Kinship care

Kinship Care

How we help

Here’s how we helped one kinship care family set up a new home and start to rebuild their lives.

Emotional and Social needs

Kinship care occurs when friends or relatives take on care of a child or young person when their parents are no longer able to look after them. This could be for a variety of reasons ranging from mental or physical health concerns, substance misuse issues or bereavement. It is estimated that there could be as many as 200,000 children in the UK today living in kinship care environments. However, whilst this can avert a child being placed into foster care, many kinship carers report financial challenges in light of having to take care of children in unforeseen circumstances, often with heightened support needs.

Some examples of how we can help tackle these issues include:

  • Clubs to help them integrate into a new community or build relationships with their peers, for example, after school clubs
  • Activities that allow a child to explore their feelings for example drama or art club
  • Therapy for example, art therapy or play therapy

Things to consider

Is the child or young person demonstrating any emotional issues, for example withdrawal, depression or lacking self-confidence?

Do they have a safe space to talk about their feelings?

Are they isolated or struggling to adapt to their new environment?

Do they need an outlet to help manage behavioural or emotional difficulties?

Is their relationship with their carers or siblings a positive one?

Household needs

We understand that the responsibility of looking after a child can come at little notice and bring unforeseen financial stress, often at difficult times for the potential carer. That’s why we can also help set up a home as part of the grant. We can consider things such as:

  • Essential home furniture such as a cooker or a child’s bed
  • Items to decorate or personalise a child’s bedroom
  • Clothing and school uniform
  • Toys and baby equipment
  • Help with moving costs

Things to consider

Does the family or young person have the basic essentials needed to take care of their fundamental needs?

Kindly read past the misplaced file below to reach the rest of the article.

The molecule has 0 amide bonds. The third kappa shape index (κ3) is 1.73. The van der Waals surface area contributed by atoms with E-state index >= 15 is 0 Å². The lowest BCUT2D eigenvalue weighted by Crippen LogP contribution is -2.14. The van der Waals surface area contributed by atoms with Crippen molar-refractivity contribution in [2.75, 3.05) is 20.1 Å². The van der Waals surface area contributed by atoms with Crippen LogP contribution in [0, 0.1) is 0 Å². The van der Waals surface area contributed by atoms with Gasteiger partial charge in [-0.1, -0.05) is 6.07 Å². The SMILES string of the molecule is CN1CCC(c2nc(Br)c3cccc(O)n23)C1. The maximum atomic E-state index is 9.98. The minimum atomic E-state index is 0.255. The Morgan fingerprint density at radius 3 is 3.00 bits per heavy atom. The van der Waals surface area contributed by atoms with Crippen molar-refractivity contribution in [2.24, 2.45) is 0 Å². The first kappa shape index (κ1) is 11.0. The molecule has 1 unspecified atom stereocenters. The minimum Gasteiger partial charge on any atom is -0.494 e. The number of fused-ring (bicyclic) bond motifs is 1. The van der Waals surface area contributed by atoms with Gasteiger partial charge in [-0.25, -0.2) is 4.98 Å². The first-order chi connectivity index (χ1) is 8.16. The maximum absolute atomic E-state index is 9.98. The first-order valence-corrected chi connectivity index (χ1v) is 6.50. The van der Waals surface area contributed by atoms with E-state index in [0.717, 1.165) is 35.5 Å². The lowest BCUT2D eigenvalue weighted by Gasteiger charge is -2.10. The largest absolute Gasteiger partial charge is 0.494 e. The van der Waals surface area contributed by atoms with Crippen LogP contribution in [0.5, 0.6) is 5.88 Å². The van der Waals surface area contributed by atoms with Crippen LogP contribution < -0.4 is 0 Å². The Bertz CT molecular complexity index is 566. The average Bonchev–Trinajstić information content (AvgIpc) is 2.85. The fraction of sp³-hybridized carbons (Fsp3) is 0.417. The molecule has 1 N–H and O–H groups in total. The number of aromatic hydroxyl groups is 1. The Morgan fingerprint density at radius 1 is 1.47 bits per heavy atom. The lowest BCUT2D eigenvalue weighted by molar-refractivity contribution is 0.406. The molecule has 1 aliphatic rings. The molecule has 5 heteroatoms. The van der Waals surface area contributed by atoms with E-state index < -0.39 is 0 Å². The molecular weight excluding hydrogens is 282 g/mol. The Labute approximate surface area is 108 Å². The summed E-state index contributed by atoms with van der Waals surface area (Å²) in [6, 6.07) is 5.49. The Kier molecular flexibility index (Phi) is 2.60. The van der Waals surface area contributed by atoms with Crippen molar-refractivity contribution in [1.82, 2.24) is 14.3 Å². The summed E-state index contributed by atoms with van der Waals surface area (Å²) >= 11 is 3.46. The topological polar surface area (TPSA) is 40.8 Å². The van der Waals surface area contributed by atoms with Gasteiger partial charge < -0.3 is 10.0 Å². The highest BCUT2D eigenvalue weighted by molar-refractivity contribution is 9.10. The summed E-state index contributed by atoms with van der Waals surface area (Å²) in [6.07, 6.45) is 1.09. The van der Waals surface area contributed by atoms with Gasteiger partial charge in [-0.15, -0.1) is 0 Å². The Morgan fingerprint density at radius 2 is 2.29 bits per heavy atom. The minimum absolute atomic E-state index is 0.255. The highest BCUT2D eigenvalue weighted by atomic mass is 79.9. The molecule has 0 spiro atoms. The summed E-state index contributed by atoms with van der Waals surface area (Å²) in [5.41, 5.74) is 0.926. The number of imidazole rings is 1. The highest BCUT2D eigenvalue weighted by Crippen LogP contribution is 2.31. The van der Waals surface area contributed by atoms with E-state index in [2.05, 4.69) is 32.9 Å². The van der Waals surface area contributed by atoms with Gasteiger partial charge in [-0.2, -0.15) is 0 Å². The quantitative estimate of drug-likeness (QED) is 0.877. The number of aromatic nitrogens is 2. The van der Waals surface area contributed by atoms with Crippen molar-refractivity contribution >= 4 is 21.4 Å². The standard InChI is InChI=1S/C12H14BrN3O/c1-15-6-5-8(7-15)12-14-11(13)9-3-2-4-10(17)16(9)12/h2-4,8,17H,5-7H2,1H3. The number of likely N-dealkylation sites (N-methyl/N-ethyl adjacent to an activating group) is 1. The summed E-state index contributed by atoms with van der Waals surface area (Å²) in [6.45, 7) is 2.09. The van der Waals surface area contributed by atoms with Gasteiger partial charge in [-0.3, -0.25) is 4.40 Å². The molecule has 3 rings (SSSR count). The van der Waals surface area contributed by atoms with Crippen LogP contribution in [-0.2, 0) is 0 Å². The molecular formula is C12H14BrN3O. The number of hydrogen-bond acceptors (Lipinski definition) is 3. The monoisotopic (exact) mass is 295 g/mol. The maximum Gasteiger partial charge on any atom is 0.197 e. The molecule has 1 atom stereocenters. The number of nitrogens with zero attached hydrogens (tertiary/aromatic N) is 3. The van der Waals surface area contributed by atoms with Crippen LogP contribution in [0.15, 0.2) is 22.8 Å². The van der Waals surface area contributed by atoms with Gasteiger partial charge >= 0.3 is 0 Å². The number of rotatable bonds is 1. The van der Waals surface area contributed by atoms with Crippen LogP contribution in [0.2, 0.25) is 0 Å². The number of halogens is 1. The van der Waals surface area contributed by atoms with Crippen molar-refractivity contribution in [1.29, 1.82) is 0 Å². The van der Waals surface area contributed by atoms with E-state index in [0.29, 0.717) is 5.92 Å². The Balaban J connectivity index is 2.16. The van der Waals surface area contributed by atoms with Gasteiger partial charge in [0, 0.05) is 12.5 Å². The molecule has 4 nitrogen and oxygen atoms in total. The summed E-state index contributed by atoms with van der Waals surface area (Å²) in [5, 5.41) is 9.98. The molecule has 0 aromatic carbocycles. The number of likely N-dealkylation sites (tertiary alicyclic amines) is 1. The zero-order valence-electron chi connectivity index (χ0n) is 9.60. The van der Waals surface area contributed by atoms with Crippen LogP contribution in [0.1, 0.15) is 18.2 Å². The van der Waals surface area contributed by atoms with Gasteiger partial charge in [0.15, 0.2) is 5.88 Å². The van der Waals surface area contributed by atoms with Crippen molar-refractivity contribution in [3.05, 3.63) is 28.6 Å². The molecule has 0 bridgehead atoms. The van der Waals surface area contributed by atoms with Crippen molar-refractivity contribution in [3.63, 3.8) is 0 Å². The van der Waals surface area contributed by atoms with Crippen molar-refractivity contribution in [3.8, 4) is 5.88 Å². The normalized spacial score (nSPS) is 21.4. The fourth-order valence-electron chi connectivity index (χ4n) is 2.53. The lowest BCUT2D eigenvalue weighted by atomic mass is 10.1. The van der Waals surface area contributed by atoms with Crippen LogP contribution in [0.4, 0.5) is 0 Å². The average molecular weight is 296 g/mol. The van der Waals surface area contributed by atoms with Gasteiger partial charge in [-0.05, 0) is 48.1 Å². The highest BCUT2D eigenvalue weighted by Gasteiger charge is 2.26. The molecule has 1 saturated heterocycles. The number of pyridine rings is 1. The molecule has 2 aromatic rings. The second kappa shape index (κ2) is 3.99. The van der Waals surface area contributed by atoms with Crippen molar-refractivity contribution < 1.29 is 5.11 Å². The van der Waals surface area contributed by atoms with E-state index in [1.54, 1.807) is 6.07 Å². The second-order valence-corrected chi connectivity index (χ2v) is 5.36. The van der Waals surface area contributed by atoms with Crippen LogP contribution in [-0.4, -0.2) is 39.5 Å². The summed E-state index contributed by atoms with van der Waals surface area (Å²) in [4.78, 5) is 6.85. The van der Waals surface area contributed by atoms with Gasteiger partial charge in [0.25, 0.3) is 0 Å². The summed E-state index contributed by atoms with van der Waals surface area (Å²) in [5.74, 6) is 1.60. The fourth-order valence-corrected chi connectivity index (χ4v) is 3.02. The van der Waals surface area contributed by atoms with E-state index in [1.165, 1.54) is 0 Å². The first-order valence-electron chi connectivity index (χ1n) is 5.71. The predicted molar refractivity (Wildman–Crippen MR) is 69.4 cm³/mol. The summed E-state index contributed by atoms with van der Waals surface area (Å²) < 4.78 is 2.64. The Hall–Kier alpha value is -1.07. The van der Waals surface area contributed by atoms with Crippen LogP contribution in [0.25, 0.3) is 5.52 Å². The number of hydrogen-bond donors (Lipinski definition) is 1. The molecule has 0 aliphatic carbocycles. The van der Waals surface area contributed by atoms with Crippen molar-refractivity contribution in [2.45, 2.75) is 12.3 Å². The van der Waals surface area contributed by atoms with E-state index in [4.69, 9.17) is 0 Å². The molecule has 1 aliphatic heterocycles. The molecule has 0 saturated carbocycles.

Does the child have things to stimulate them in the home?

Do they feel safe and secure in their new bedroom?

Is the child having to share things that they previously had of their own – for instance sharing a bed with their new sibling?

Are the carers able to provide for all of the child’s material needs without going into problem debt?

Educational needs

Children can enter kinship care environments having experienced any number of issues that can interrupt their education. To help minimise this disruption, we can help by offering support, including paying for:

  • Books and educational toys
  • Educational supplies such as laptops, stationery and equipment
  • School uniforms
  • Tutoring lessons
  • Homework club
  • Tools and technical equipment
  • Travel costs to and from college

Things to consider

Has their schooling been significantly disrupted?

Are they behind their peers in school?

Do they have all the tools they need to excel in school or college?

What are the material barriers to their training or education?

Are they eligible?

Who can we help

To be considered for enhanced support, applicants must be:

  • Children or young people aged 18 or under; in financial hardship and who have experienced at least one other social issue – such as for example, mental or physical ill-health, neglect, homelessness, or bereavement.
  • Receiving on-going, regular support from a professional organisation.
  • Normally resident in the UK with the intention to remain in the country long term.
  • Applicants must have ensured that every effort has been made to check that a statutory, education or governmental body cannot fund the activity or item being requested.

Applicants must have already exhausted all other sources of public funds for which they are eligible, including their Local Authority’s Welfare Provision Scheme. You can find more information here

We are unable to help:

  • Children who are Looked After by the Local Authority
  • Where there is any other clear statutory responsibility for meeting their needs

If your client is not eligible for this funding stream there may be others here


Applications must be completed by an organisation that is supporting the family or young person and is capable of assessing their needs. The referrer should also be able to administer and supervise the grant on our behalf.

Don’t have a support worker?

Can't find what you're looking for?

We can consider a broad range of requests provided it is demonstrated to meet the needs of the child or young person. While Buttle UK has to work within specific criteria, we also aim to provide a flexible grant programme to assist those most in need. Follow the link to access our general enquiry form.

Please note you must commit to sending us receipts for each item purchased with the grant. If you are unsure as to whether we will be able to consider your request and you wish to discuss a case prior to making an application please contact us on or 0207 828 7311.

If the only need you have identified is for essential household items you should apply here.